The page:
Picking

Picking

Chi Chung Ko (National University of Singapore, Singapore) and Chang Dong Cheng (CCS Automation PTE LTD, Singapore)
Copyright: © 2009 |Pages: 29
DOI: 10.4018/978-1-59904-789-8.ch009
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Abstract

The last two chapters have discussed how animation and interaction can be created in Java 3D to increase visual impact, to show object dynamics and hidden views, and to allow the user to interact with the objects in a virtual 3D universe (Emoto et al., 2001, Shyamsundar & Gadh, 2001). Our discussion has been carried in a general tone through the use of the behavior class to capture all types of events to cater to all possibilities. However, it is common that interaction with 3D objects in many applications involves the user to pick up relevant objects and change its positions, angles, and even texture and shapes for a variety of purposes. As a simple example of picking behavior, Figure 1 shows snapshots in an application where the user uses the mouse to pick up a cube and moves it to a new position through a mouse dragging operation. In this chapter, we will discuss how the picking behavior class in Java 3D can be made use of to create interesting customized dynamical picking interaction with any specific visual object. We will start in the next section with the use of some standard picking behavior classes, before embarking on to discuss how custom picking classes can be constructed to suit specific applications.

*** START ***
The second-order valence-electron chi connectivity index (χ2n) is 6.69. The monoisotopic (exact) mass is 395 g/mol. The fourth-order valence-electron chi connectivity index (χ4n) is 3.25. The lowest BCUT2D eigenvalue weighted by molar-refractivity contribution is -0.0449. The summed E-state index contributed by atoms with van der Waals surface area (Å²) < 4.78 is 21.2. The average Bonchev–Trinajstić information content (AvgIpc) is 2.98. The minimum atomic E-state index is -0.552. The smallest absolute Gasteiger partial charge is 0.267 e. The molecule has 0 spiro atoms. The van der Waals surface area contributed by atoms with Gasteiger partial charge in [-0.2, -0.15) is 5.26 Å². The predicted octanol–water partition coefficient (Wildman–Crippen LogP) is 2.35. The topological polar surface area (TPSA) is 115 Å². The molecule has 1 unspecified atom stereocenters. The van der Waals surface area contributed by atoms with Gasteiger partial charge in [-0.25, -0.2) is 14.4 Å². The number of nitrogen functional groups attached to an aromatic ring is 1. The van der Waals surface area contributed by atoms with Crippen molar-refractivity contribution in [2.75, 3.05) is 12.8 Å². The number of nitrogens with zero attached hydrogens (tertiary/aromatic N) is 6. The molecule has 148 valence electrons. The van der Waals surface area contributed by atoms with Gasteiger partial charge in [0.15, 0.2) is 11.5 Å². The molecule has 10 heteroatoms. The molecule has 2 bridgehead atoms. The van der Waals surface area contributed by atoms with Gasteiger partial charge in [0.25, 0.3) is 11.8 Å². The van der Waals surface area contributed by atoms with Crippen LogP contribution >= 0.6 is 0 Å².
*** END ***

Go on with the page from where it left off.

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Introduction

The last two chapters have discussed how animation and interaction can be created in Java 3D to increase visual impact, to show object dynamics and hidden views, and to allow the user to interact with the objects in a virtual 3D universe (Emoto et al., 2001, Shyamsundar & Gadh, 2001). Our discussion has been carried in a general tone through the use of the behavior class to capture all types of events to cater to all possibilities.

However, it is common that interaction with 3D objects in many applications involves the user to pick up relevant objects and change its positions, angles, and even texture and shapes for a variety of purposes. As a simple example of picking behavior, Figure 1 shows snapshots in an application where the user uses the mouse to pick up a cube and moves it to a new position through a mouse dragging operation.

Figure 1.

Illustration of picking behavior when the user picks and moves the cube

In this chapter, we will discuss how the picking behavior class in Java 3D can be made use of to create interesting customized dynamical picking interaction with any specific visual object. We will start in the next section with the use of some standard picking behavior classes, before embarking on to discuss how custom picking classes can be constructed to suit specific applications.

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Pickrotatebehavior, Picktranslatebehavior, And Pickzoombehavior

The standard PickRotateBehavior, PickTranslateBehavior, and PickZoomBehavior classes in Java 3D include capabilities that allow the user to interactively pick and then rotate, translate, and zoom visual objects in a 3D scene (Nakano, Sato, Matsuo, & Ishimasa, 2000).